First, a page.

In this lesson you will deepen your knowledge of Graql templating and learn about loading non-tabular data files, like XML and JSON files.

Data stored into CSV files is particularly easy to migrate, because it has a nice and clean tabular format. In this lesson, we will have a quick glance at how it is possible to migrate into Grakn more structured data files, like XML or JSON files.

We will cover here only some basic constructs that can be used to migrate XML files to avoid this course becoming a full course on XML, which is a very rich topic on its own, but if you are interested in studying more, the internet is your friend.

XML data

Data in an XML file is organised in what is called a tree-like structure, like the structure of the folders in your file system: every element can contain several other elements and they can contain other elements as well.

In XML, to denote the beginning of an element, we use an XML tag (that looks like <ELEMENT>), while to denote the end of the same element we use a closing tag (that looks like </ELEMENT>). An XML file, thus, can look more or less like the following:

    Other Content
        Something Else

To navigate the tree structure in Graql, we use the standard dot notation. This means that, for example, if we want to refer to the content of one of the elements “Level 2” in the file above, we would use <LEVEL1.LEVEL2> in our template file (exactly like we used the column names in the CSV templates.


You probably have noticed from the example above that an XML element can contain several elements of the same type. What can we do if we want to access the content of all of them?

We need a “for” loop.

The syntax of a “for” loop is very similar to that of an “if” statement:

for (<NESTED> do {
  $x has <LEVEL3>

The template bit above (WARNING: that is not a complete and valid template) will loop each element <NESTED>, then fetch the content of the tag <LEVEL3> within and put it into the Graql statement within curly braces.

It might sound complicated, but it honestly just requires a bit of practice and familiarity with the XML format.

Loading XML files

Loading a Graql template against an XML file is a very similar process to the one you learned in the last lesson, but it requires a couple of extra arguments:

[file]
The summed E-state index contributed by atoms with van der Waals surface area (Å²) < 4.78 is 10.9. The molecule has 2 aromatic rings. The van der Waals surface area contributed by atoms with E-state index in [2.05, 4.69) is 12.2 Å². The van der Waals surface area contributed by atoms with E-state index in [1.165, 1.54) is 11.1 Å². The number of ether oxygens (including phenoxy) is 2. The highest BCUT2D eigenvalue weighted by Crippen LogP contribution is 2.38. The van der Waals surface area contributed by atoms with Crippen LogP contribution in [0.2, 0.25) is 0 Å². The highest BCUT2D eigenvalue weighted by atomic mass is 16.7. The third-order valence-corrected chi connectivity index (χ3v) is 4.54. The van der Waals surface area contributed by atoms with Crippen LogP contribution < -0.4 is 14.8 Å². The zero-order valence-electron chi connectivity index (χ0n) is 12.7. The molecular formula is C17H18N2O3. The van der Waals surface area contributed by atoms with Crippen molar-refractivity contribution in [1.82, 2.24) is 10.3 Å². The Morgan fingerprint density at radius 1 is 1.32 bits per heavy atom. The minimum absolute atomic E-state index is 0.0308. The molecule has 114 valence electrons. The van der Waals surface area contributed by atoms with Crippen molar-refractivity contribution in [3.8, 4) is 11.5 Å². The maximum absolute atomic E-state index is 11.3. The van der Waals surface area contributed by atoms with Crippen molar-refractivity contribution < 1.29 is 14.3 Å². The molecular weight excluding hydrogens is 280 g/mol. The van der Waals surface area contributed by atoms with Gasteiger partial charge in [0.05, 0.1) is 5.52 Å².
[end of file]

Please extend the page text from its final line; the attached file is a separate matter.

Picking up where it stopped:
While dealing with XML files you often find that the actually interesting stuff only starts after two or three levels of nesting. In the fake example above, for instance, we are only interested in the content of “LEVEL1” elements.

We will then call our migration command with the option -e that tells Grakn what to consider the base element of the file. In a way, you can think of it like splitting the XML file into many separate files, each containing one single “LEVEL1” element.

XML files usually come with a schema, which is stored in a XSD file. The schema describes formally the structure of the XML file and it is used by Grakn to migrate the XML file (for example in a schema for the XML mock above you would find the information that each “LEVEL1” element can contain more that one “NESTED” element.

To refer to the schema while calling the migration command, use the -s option.

The command to migrate a template against an XML file, thus, looks like this:

graql migrate xml -i INPUT_FILE.xml -s SCHEMA_FILE.xsd -e BASE_ELEMENT -t TEMPLATE.gql -k KEYSPACE

Putting it all together

In your VM, in the folder academy/short-training/data you will find an xml file called bonds.xml with its schema called bonds.xsd you can also visualise them here. Examine both of them carefully and then have a look at the following template (that is stored as the bonds-template.gql file).

match $issuer isa company has name <issuerName>;
for (<>) do {
  $bond isa bond has name <bondName>
  has risk @double(<bondRisk>);
  (issuer: $issuer, issued: $bond) isa issues;

What do you think the template will do?

How would you migrate the xml file using “bondIssuer” as the base element?

What about JSON?

There are no specific JSON examples in the Academy, as their migration works just as the migration of XML files. The only differences are:

  • The migration command is graql migrate json instead of graql migrate xml
  • The schema is not used
  • There is no base element for the JSON migration

What have you learned?

Whew! That was a lot to take in! You should by know have learned the basic of data migration into Grakn. Be sure to have understood well how to issue the migration commands for XML files, because you will need them in the module review.

What next

You are almost there! After the module review you will have put all the data into your knowledge base and you will be able to proceed to one of the most exciting topics of the academy: logic inference. If you want to go deeper into the topic of data migration head to the docs.